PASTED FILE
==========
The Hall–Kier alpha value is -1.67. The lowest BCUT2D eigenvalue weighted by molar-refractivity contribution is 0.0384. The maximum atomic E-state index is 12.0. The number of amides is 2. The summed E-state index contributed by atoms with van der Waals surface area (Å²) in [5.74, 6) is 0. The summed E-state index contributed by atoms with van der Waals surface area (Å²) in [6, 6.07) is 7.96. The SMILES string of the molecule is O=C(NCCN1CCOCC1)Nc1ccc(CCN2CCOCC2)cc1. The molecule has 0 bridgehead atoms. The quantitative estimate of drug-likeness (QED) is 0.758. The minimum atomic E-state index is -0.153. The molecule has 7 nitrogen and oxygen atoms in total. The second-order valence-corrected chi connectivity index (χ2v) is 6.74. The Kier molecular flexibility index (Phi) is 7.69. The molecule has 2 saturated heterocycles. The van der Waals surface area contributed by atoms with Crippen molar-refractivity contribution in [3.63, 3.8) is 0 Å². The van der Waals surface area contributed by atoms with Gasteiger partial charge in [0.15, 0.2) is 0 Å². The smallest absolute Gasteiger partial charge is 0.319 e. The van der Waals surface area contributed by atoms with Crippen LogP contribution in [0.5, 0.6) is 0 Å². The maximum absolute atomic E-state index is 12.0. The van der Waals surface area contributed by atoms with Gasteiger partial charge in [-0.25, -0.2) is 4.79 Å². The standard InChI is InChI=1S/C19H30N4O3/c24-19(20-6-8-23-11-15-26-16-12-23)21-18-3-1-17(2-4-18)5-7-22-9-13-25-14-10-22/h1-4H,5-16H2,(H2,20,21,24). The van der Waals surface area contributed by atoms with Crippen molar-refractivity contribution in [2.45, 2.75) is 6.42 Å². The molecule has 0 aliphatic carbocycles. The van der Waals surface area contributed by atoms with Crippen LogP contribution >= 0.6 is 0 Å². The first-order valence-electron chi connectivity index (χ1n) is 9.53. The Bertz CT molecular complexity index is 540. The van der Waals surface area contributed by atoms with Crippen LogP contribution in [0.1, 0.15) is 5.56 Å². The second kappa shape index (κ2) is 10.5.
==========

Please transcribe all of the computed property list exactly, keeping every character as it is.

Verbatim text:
The Hall–Kier alpha value is -1.67. The lowest BCUT2D eigenvalue weighted by molar-refractivity contribution is 0.0384. The maximum atomic E-state index is 12.0. The number of amides is 2. The summed E-state index contributed by atoms with van der Waals surface area (Å²) in [5.74, 6) is 0. The summed E-state index contributed by atoms with van der Waals surface area (Å²) in [6, 6.07) is 7.96. The SMILES string of the molecule is O=C(NCCN1CCOCC1)Nc1ccc(CCN2CCOCC2)cc1. The molecule has 0 bridgehead atoms. The quantitative estimate of drug-likeness (QED) is 0.758. The minimum atomic E-state index is -0.153. The molecule has 7 nitrogen and oxygen atoms in total. The second-order valence-corrected chi connectivity index (χ2v) is 6.74. The Kier molecular flexibility index (Phi) is 7.69. The molecule has 2 saturated heterocycles. The van der Waals surface area contributed by atoms with Crippen molar-refractivity contribution in [3.63, 3.8) is 0 Å². The van der Waals surface area contributed by atoms with Gasteiger partial charge in [0.15, 0.2) is 0 Å². The smallest absolute Gasteiger partial charge is 0.319 e. The van der Waals surface area contributed by atoms with Crippen LogP contribution in [0.5, 0.6) is 0 Å². The maximum absolute atomic E-state index is 12.0. The van der Waals surface area contributed by atoms with Gasteiger partial charge in [-0.25, -0.2) is 4.79 Å². The standard InChI is InChI=1S/C19H30N4O3/c24-19(20-6-8-23-11-15-26-16-12-23)21-18-3-1-17(2-4-18)5-7-22-9-13-25-14-10-22/h1-4H,5-16H2,(H2,20,21,24). The van der Waals surface area contributed by atoms with Crippen molar-refractivity contribution in [2.45, 2.75) is 6.42 Å². The molecule has 0 aliphatic carbocycles. The van der Waals surface area contributed by atoms with Crippen LogP contribution >= 0.6 is 0 Å². The first-order valence-electron chi connectivity index (χ1n) is 9.53. The Bertz CT molecular complexity index is 540. The van der Waals surface area contributed by atoms with Crippen LogP contribution in [0.1, 0.15) is 5.56 Å². The second kappa shape index (κ2) is 10.5.